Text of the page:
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Food Fermentation – Garum: The Ancient Roman Condiment

Understanding Spices

Ferments have been around for thousands of years. It started out as a necessity, a way to preserve food for longer. Many cultures have fermented food in their culinary heritage, from Korean kimchi and Japanese natto (black beans), to German sauerkraut and West African garri. Today, fermentation is simply a process we enjoy for the flavours it adds to food.

Fish sauce is that flavourful, umami-rich seasoning which gives East and Southeast Asian cooking their distinctive taste. But did you know that this fermented condiment actually has a long history in Europe too? In fact, it dates all the way back to the Roman Empire where it was called ‘garum’.

Italian archaeologist Claudio Giardino cited that there are mentions of garum in Roman literature dating back to the 3rd and 4th century B.C. and remains of garum factories from an even earlier date. In fact, fish bones found at a garum factory in Pompeii helped to pinpoint an even more accurate date of Mount Vesuvius’s eruption. Garum was very popular throughout the Roman Empire and it wasn’t just for the upper class either. Just like wine, it’s price ranged from extremely cheap to extremely expensive.

Garum was part of a thriving, pan-European economy and this delicious sauce was transported over land through western Europe, even reaching as far as Hadrian’s Wall. It was mass produced in factories known as cetariae. As the stench was quite strong, the factories had to be built outside of city centres, so they would generally be built by the coast – this also ensured easy access to the freshest fish. Salted fish was also produced in the cetariae, which worked well as the by-products of the salted fish were used for the garum making process. There are remains of these garum factories which have even been uncovered from Northern Africa to the Iberian coast in Spain and Portugal.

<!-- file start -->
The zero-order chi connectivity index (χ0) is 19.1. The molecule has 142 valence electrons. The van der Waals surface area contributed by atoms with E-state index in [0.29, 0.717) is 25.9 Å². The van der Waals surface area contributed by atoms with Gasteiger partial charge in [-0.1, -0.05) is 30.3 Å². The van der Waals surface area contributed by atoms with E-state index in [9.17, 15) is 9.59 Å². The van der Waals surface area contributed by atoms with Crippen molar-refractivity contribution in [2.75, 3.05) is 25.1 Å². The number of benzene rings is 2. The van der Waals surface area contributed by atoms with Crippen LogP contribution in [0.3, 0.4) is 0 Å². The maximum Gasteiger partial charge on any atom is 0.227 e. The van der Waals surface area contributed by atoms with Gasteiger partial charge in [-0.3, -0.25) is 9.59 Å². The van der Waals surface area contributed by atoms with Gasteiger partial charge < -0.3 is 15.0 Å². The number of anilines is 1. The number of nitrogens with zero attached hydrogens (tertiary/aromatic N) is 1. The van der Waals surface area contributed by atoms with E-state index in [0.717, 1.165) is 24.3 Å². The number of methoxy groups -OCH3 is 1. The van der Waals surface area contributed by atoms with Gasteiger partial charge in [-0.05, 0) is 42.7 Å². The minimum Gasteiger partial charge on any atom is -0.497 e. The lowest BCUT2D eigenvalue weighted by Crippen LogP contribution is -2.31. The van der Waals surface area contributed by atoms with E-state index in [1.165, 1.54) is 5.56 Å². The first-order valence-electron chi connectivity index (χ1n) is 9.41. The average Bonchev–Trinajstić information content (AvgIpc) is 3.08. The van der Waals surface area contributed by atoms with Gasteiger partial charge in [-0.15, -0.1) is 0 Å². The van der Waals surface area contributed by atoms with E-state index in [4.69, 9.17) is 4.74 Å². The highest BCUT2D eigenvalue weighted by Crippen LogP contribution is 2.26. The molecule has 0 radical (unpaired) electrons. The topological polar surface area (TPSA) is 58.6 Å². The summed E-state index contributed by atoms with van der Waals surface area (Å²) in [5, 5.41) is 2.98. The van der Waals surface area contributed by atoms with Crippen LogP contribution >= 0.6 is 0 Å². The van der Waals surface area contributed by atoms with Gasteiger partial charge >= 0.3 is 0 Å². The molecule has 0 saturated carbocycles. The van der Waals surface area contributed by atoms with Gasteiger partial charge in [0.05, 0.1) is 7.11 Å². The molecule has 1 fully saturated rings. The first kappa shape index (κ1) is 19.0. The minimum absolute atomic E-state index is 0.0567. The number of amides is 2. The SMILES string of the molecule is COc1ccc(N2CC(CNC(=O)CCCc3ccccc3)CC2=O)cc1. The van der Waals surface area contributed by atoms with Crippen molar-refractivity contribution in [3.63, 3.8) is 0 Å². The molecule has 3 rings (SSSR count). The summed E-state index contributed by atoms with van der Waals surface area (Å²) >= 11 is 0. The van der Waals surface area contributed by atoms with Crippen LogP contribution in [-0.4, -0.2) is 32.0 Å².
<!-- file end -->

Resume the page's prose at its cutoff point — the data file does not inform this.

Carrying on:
Similar to the way Asian fish sauces are made, garum was produced by filling vats with innards from anchovies, whitebait, mackerel, tuna and others. The innards were layered with salt and fresh herbs before being fermented for up to three months until pungent. Once the fermentation process was complete, the mixture was pressed with stones to extract the thick, dark liquid. The paste that was left behind was called allec, and although it wasn’t as highly valued as garum, it was still widely used.

Garum was used as an alternative to salt, or to make dips and sauces when mixed with other ingredients like wine, honey, vinegar, herbs, pepper and oil. It was even used as a treatment to cure ulcers and dysentery and its high protein content was regarded as an appetite stimulator for recovering patients.

When the Roman Empire fell, garum production ceased to exist. However, a very close relative is still produced today in the region of Campania in southwestern Italy. Colatura di alici is made from salt and anchovies and left to ferment for weeks until the liquid can be extracted. It’s used as a condiment rather than a cooking ingredient, just like how it was used back in Ancient Rome. You can find colatura di alici at certain food shops online – here’s a recipe for a tasty spaghetti alla colatura.

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